Chronicle (Blu-ray)

May 16, 2012 8 Min Read

Review by: Matt Brighton

Plot: What’s it about?

With all the movies that come out year after year, it’s a rarity that one actually becomes a success. The millions of dollars it takes to produce, shoot, cast and market films is through the roof. So when a film like Chronicle comes along and actually makes a profit – it’s a good thing. The movie was released in early February, right around the time when the studios dumped their other movies on the general public. This is also the time when we were treated to the films considered for Oscars (i.e. The Artist and others) as they’re in wider release. I’d seen the ads for Chronicle but with me being spoiled with countless Blu-rays, it’s once in a blue moon that I’ll actually make it out to the theater to see a film (and this one wasn’t one of those times). But after reading positive reviews and hearing good things, I was anxiously awaiting this on Blu-ray. I had no idea what to expect and that’s good as it made the film that much more enjoyable to watch.

The film follows three Seattle high school Seniors. Andrew (Dane DeHaan), a loner who has now taken to filming everything in his daily life. Matt (Alex Russell), Andrew’s cousin and one-time best friend, who continues to distance himself. And Steve (Michael Jordan), the jock who’s also running for class President. At a party these three find a rather unique hole in the ground and decide to explore (who wouldn’t). They come across a strange, glowing crystal and we flash forward a few weeks. It would seem that these three now how the ability to move object with their thoughts (telekinesis) and aren’t really sure what to do with their newfound powers. As they become more familiar with their “gifts”, they begin to change. Andrew gains more confidence, Matt pursues Casey (Ashley Hinshaw) and Steve learns that they also have the ability to fly. Truthfully there seems to be no downside to these powers save for some nosebleeds. But “power corrupts; absolute power corrupts absolutely.” Things can’t go on like this forever…or can they?

The new trend in Hollywood seems to be these POV films in which the characters have their own cameras and we see things through their eyes. This heightens the experience for the viewer as it makes it feel a bit more realistic and brings the audience member closer into the story being told. Chronicle could have gone several ways, but I like the direction it took. It showed how three different people were given the same gift, yet the paths they chose were very different. It’s the ultimate morality tale in human nature, if you will. The cast is plastered with some very unrecognizable faces, but I’m sure that more than one of these young actors will take off (pardon the pun). I found the film interesting and enjoyable and one that managed to avoid the pratfalls that some other films might have. It’s a nice, refreshing change of pace and proof that even though these kids could be considered superheroes – there’s no need to wear a costume.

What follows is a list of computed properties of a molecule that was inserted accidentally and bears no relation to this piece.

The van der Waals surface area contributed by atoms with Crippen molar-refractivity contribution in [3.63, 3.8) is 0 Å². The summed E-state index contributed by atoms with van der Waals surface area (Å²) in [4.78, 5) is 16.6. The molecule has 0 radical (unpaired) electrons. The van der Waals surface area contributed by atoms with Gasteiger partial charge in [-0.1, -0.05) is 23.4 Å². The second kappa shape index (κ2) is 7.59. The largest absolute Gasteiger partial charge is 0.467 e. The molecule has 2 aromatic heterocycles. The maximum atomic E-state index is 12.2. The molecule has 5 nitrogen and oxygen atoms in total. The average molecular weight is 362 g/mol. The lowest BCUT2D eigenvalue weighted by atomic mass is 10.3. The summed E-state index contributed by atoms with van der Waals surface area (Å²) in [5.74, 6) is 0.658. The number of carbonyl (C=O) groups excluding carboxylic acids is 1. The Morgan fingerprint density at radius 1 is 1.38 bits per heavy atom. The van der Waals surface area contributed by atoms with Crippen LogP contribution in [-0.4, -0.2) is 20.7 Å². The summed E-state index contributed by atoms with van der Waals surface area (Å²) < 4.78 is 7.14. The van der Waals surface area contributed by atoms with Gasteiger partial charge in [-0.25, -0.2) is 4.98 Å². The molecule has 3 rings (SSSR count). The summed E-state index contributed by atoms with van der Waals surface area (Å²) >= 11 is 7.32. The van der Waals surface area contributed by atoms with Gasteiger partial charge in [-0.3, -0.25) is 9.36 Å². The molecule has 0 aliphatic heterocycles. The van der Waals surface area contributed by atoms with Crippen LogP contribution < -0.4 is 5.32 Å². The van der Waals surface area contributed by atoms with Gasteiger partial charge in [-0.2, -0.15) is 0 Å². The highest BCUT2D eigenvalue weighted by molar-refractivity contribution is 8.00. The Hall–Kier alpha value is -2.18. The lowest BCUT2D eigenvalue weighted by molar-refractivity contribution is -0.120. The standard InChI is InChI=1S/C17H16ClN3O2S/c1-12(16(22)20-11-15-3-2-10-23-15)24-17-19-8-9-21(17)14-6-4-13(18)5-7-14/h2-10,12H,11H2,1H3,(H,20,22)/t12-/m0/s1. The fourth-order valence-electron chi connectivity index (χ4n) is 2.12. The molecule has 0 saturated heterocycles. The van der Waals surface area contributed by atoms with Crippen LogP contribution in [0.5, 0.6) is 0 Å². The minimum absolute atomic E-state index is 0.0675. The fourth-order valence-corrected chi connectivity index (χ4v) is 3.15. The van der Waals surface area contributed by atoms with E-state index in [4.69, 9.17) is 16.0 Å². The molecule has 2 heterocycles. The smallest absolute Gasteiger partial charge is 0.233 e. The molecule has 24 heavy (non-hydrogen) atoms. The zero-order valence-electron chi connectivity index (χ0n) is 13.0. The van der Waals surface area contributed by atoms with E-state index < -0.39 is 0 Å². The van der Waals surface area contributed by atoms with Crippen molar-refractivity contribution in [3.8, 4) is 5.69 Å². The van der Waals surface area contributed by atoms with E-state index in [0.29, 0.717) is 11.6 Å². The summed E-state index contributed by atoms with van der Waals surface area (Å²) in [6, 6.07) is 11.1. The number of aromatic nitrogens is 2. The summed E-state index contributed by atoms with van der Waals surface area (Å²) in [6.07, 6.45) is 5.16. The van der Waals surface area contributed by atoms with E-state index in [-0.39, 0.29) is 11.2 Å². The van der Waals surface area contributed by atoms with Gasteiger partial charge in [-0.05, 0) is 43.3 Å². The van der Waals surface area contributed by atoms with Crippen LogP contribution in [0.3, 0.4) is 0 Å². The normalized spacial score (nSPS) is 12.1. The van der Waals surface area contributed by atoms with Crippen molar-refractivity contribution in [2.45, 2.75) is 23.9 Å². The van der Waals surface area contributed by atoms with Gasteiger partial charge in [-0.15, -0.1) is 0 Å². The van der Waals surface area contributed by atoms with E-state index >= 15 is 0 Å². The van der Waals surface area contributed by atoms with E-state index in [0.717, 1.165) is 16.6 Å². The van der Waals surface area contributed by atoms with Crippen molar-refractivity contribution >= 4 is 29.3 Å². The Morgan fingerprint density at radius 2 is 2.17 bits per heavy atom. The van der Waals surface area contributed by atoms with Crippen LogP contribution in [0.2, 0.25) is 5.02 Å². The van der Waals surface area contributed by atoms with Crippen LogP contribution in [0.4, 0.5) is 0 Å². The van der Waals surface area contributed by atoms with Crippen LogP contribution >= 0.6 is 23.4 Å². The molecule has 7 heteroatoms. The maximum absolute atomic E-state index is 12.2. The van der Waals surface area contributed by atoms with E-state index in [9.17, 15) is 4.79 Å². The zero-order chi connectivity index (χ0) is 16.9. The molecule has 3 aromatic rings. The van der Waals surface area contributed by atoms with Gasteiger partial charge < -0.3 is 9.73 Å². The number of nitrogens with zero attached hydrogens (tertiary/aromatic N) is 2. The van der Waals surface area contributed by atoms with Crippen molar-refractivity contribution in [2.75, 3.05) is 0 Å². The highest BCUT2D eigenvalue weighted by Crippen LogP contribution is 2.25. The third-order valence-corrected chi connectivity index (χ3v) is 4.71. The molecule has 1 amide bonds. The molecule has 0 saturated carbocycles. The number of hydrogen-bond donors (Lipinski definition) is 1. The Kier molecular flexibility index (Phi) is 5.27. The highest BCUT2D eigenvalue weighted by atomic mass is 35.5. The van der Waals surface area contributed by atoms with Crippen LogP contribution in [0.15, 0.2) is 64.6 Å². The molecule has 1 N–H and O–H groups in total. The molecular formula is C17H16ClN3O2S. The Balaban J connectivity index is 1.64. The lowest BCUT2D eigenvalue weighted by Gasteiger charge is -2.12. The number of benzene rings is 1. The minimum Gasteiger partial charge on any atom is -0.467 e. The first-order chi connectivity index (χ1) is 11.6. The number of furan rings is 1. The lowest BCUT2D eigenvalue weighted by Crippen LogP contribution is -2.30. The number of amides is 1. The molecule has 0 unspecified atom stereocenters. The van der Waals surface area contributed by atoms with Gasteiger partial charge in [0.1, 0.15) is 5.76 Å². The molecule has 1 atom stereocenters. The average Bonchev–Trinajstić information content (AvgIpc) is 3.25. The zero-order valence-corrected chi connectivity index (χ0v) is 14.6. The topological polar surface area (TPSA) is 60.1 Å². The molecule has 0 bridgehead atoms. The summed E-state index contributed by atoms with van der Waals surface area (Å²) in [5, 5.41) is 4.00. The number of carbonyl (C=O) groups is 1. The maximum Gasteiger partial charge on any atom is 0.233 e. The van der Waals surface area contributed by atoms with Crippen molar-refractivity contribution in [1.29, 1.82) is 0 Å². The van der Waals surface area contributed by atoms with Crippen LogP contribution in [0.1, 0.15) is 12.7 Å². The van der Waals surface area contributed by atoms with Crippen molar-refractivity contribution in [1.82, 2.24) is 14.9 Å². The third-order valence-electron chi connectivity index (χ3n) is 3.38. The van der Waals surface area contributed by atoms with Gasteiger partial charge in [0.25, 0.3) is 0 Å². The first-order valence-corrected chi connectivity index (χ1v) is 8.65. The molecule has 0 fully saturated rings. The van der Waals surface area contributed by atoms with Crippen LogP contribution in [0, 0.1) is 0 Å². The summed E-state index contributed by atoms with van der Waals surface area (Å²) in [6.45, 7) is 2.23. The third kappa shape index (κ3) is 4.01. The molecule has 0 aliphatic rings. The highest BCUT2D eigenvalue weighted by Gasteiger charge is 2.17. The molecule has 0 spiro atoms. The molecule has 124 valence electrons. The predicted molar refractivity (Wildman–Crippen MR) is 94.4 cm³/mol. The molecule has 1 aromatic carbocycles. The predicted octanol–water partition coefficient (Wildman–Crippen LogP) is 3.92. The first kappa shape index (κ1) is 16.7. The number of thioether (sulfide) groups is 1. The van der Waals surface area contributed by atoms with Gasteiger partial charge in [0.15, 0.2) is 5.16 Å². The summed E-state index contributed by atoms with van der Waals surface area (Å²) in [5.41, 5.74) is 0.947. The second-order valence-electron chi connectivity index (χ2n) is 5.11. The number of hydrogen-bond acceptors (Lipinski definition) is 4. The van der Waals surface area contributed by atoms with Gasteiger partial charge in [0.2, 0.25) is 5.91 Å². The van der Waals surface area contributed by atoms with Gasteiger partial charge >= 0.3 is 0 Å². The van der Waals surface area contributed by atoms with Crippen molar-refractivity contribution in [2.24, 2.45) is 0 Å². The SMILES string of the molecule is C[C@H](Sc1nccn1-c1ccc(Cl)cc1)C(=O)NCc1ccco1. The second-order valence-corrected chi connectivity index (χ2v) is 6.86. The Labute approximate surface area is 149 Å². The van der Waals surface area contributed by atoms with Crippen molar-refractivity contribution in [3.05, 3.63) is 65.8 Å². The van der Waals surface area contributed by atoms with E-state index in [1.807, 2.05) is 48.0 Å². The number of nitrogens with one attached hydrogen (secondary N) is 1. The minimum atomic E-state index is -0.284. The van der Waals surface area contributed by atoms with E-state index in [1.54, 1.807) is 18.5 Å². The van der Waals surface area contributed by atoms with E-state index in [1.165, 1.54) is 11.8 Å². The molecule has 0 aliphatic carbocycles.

Video: How does it look?

Set in Seattle, we get a few views of the city that are rather unique. I say “unique” in that I don’t recall too many films in which two high school students are sitting on top of a building eating lunch. The 1.85:1 AVC HD image has varying degrees of quality, though it’s at the filmmakers’ discretion and not a fault of the transfer. By and large, the image looks clear and clean – void of any issues that might be associated with an older film. Some of the earlier scenes (on Andrew’s camera) tend to look a bit odd and have the slightest bit of edge enhancement, but as the movie progresses we do get a much clearer image. Detail looks good as do contrast and black levels. The CGI effects in this film look pretty good as well, I had a hard time figuring out where the effects began and ended. This is a good-looking presentation on Blu-ray.

Audio: How does it sound?

The included DTS HD Master Audio soundtrack has a few moments where it really shines, but the front stage really takes the brunt of the sound. Dialogue is at the heart of this film with a lot of first person narrative. Vocals are very crisp and well-centered. Towards the end of the film we do get a lot more action from the surrounds and the LFE. Cars fly around, buildings are destroyed and windows are shattered and it all sounds great in surround sound! While Chronicle isn’t the strongest mix out there, I found nothing that really detracted from it and I doubt viewers will be disappointed.

Supplements: What are the extras?

Unfortunately the supplements included aren’t really that robust or, well, interesting. I’d have loved to hear a commentary track for this film but alas it wasn’t meant to be. We do get a Director’s Cut of the film that runs about 5 minutes longer than the theatrical cut. Having never seen the movie in theaters (and not wanting to watch the Theatrical Cut and then the Director’s Cut) I don’t really know what was added, but both versions are there. We get one deleted scene with Matt and Casey in the kitchen (and another near topless scene of Casey), but it doesn’t add much. “Pre-Viz” is just some crude CGI animation that shows some sequences from the movie. “Camera Test” seems to be the same quality as the final cut of the film, but with different actors running the lines. I wasn’t really sure what this was or why it was included, but again – it’s there. We also get the original theatrical trailer as well as a DVD of the film on a second disc.

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